There are two other requirements that fund managers must be mindful of.  First, if a fund manager is required to be registered with the SEC, then it does not need to register with any state, because the federal registration requirements preempt the state registration requirements.  However, states are permitted and generally do require notice filings from SEC registered investment advisers (usually called "federal covered advisers") doing business in their state, which takes the form of filing a copy of Form ADV with the state securities commissioner and paying a filing fee.

The chart below summarizes the situation, including how fund managers would be treated in states where the NASAA model rule is in place (see my previous post for a description on how the model rule works):


Exempt from state registration

Not exempt from state registration

Not exempt from state registration but NASAA model rule is in place

Assets under management under $25 million

No registration required

Register with state only

Exempt reporting adviser - file truncated Form ADV with state; and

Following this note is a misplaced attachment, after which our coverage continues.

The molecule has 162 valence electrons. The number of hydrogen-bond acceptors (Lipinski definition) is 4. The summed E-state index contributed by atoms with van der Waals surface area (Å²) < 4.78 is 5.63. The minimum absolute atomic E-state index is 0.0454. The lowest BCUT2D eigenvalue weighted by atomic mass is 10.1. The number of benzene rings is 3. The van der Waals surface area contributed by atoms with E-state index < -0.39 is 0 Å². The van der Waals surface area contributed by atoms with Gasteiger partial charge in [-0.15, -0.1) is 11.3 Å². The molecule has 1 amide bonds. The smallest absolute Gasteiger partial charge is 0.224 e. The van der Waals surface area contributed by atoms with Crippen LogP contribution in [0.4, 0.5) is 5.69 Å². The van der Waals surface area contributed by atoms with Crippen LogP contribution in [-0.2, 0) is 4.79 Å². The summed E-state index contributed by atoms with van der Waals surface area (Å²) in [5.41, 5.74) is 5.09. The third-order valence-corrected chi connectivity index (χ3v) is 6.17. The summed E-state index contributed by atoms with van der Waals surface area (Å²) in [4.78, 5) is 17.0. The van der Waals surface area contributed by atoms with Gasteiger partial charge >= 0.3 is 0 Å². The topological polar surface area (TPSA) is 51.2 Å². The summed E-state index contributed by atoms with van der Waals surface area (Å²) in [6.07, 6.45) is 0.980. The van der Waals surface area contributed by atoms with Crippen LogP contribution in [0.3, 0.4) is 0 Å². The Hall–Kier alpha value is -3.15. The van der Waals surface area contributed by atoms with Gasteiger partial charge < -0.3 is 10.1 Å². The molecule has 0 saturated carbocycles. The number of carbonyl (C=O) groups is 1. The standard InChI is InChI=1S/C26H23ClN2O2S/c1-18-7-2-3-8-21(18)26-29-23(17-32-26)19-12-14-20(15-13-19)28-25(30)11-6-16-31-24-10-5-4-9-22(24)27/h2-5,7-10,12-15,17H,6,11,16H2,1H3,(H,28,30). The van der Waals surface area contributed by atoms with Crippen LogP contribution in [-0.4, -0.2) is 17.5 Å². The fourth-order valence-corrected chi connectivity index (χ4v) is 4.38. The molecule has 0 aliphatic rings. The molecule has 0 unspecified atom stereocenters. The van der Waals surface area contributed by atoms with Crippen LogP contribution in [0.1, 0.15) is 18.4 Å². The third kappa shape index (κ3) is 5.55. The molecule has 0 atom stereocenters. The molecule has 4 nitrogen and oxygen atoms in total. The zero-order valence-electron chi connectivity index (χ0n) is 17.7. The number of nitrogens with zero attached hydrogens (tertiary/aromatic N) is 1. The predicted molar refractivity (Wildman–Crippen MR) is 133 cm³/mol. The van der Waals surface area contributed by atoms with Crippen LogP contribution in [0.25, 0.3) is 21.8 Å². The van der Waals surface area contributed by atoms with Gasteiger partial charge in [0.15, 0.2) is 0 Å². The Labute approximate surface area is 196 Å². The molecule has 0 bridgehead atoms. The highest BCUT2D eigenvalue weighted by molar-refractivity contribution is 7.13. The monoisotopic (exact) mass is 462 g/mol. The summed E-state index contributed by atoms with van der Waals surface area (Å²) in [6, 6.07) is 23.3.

Notice filing with state required

Assets under management of $25 million or more, but exempt from SEC Registration

Exempt reporting adviser - file truncated Form ADV with SEC only

Register with state; and
Exempt reporting adviser - file truncated Form ADV with SEC

Exempt reporting adviser - file truncated Form ADV with state and SEC; and
Notice filing with state required

Assets under management of $25 million or more, but not exempt from SEC Registration

Register with SEC only;
Notice filing with state may be required [3]

Register with SEC only;
Notice filing with state required

Register with SEC only;
Notice filing with state required

Given the very fact specific nature of these issues, you should consult a qualified attorney in making the decision of whether to register as an investment adviser.

Footnotes